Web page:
The Strokes try out new ‘Angles’

By Brian Canova

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Today, the Strokes released their long-awaited fourth album, “Angles.” The record slaps a surprising 80s synth-rock danciness onto their modern garage rock, which draws from The Velvet Underground and carried their inaugural album, 2001’s “Is This It.” While it can’t surpass their first, it’s their best album since and light years beyond 2005’s catastrophic “First Impressions of Earth.”

The band began writing songs for “Angles” in January of 2009 with the stated intention of getting into the studio by that February. A year later, following an incompatibility with producer Joe Chicarelli (Beck, U2), the band was hardly any closer to an album release. The album was ultimately recorded at Albert Hammond Jr.’s home studio in upstate New York.

The chief complaint about “Angles” is that lead singer Julian Casablancas fails to match the energy he’s brought to his vocals in the past, and this is probably due to fundamental differences in the way this album was produced.

Casablancas, who ran the show in the songwriting process for the first three albums, shared in the creative responsibilities with the other band members on this one in order to get the album made. But even “share” might not be the right word. In fact, the music for the album was recorded in Casablancas’ absence as he toured his solo album,  2009’s “Phrazes For the Young,” adding in his vocal parts afterwards. His distance from the production shows.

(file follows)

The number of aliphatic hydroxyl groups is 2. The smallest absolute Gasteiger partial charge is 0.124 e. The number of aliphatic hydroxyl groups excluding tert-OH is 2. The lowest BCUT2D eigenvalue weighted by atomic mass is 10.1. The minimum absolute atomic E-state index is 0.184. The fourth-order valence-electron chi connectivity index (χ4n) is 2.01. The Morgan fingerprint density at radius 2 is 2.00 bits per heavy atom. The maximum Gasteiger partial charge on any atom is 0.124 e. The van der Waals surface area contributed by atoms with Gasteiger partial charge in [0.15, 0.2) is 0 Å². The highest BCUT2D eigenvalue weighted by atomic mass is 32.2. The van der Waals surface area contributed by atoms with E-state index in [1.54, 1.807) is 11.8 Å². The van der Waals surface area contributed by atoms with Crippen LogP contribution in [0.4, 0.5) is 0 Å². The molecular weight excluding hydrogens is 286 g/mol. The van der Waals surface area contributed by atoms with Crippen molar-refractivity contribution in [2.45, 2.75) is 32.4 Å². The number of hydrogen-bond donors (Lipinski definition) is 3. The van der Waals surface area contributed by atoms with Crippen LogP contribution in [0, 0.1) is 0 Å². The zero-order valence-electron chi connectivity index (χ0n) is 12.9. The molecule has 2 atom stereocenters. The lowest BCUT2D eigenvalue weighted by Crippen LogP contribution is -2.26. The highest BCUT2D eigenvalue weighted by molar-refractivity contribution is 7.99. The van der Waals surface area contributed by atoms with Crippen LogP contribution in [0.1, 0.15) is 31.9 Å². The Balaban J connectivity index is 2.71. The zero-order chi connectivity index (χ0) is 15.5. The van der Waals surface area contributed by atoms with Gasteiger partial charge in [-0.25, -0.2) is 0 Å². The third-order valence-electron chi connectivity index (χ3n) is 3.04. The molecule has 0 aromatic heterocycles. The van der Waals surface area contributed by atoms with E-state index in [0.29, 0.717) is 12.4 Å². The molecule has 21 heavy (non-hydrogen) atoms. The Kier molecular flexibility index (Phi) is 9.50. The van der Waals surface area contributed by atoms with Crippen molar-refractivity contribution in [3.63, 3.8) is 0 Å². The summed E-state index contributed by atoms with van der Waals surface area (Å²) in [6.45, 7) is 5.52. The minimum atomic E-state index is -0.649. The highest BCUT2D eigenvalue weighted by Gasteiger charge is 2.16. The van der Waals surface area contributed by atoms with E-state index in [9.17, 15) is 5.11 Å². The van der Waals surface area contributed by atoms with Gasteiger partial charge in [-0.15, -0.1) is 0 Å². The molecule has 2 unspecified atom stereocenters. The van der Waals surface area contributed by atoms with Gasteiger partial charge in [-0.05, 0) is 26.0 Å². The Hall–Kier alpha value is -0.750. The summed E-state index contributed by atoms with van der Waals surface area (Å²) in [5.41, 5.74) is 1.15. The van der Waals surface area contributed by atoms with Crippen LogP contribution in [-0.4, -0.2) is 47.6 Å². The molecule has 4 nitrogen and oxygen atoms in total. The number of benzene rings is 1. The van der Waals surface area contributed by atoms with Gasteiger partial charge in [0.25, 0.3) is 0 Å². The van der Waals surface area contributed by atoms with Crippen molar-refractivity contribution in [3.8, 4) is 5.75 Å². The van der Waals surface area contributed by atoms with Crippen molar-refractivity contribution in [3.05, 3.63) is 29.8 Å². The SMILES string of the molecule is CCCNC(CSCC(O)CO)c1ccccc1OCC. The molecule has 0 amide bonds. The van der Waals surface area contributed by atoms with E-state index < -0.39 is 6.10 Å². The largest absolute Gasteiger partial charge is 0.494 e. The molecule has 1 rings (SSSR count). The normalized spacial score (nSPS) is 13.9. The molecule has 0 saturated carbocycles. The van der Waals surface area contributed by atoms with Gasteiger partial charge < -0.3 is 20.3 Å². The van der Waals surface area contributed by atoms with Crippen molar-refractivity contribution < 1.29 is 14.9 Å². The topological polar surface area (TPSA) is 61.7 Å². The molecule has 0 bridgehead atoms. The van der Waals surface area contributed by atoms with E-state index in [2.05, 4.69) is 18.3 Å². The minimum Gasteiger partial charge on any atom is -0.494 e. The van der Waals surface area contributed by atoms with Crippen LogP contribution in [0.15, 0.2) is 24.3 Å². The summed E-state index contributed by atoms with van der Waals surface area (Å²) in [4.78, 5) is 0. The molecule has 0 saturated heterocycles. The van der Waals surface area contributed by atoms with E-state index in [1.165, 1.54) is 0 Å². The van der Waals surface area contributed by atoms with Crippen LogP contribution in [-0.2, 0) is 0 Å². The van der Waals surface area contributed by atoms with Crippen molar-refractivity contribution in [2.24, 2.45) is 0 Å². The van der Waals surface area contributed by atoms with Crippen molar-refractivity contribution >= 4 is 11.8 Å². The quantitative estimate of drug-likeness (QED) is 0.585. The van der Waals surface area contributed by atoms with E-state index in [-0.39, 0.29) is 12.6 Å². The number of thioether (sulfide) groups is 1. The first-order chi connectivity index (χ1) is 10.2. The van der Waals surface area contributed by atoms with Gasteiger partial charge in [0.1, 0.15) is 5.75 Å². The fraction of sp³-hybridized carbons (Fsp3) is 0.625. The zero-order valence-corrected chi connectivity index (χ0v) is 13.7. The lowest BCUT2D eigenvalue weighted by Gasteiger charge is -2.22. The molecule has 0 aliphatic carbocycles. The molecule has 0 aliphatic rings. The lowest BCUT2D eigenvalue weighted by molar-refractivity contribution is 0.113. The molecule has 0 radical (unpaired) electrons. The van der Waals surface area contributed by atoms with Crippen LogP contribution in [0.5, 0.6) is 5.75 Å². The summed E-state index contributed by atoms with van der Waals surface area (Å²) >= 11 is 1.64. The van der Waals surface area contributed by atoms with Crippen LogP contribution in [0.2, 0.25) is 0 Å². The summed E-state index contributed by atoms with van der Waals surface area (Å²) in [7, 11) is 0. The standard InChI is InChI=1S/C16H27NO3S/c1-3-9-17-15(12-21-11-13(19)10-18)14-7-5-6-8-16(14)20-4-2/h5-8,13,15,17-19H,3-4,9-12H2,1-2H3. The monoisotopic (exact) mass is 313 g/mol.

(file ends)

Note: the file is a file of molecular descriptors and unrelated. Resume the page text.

With an 80s synth rock sound and a faint hint of pop and funk a la Talking Heads, “Machu Piccu” kicks off the album with a surprising sound that’s echoed through most of the album. “Under Cover of Darkness” calls to mind a much more produced “Last Nite” or “Is This It” off their first album, and “You’re So Right” introduces a spacey trance-like song unique to the track list.

At the same time, some tracks feel disjointed and others a little whiney. Take “Call Me Back” for example. Even “You’re So Right” could be described as the musical equivalent to one of those ransom notes cut out from the individual letters of a magazine, thrown together with a glue stick and a kid’s pair of scissors.

Building off the same influences as their earlier work, including The Velvet Underground and The Cars, “Angles” also experiments with sounds from MGMT, a little Phoenix, Arctic Monkeys and even some Talking Heads on a few of the tracks. Listen to “Taken for a Fool,” the first 10 seconds of “Games” or “Machu Piccu.” “Life Is Simple in the Moonlight,” the only song kept from the recording sessions with Chicarelli, sounds a bit like The Shins, and this makes sense given that he produced with them as well. “Gratisfaction” and “Two Kinds of Happiness,” each worth a listen, round out the album.

The most exciting part of this album is what it might mean for their live shows, especially after a stellar performance on Saturday Night Live two weeks ago, playing new tracks “Under the Cover of Darkness” and “Life is Simple in The Moonlight” in their third live performance on the program.

Brian Canova can be reached at [email protected]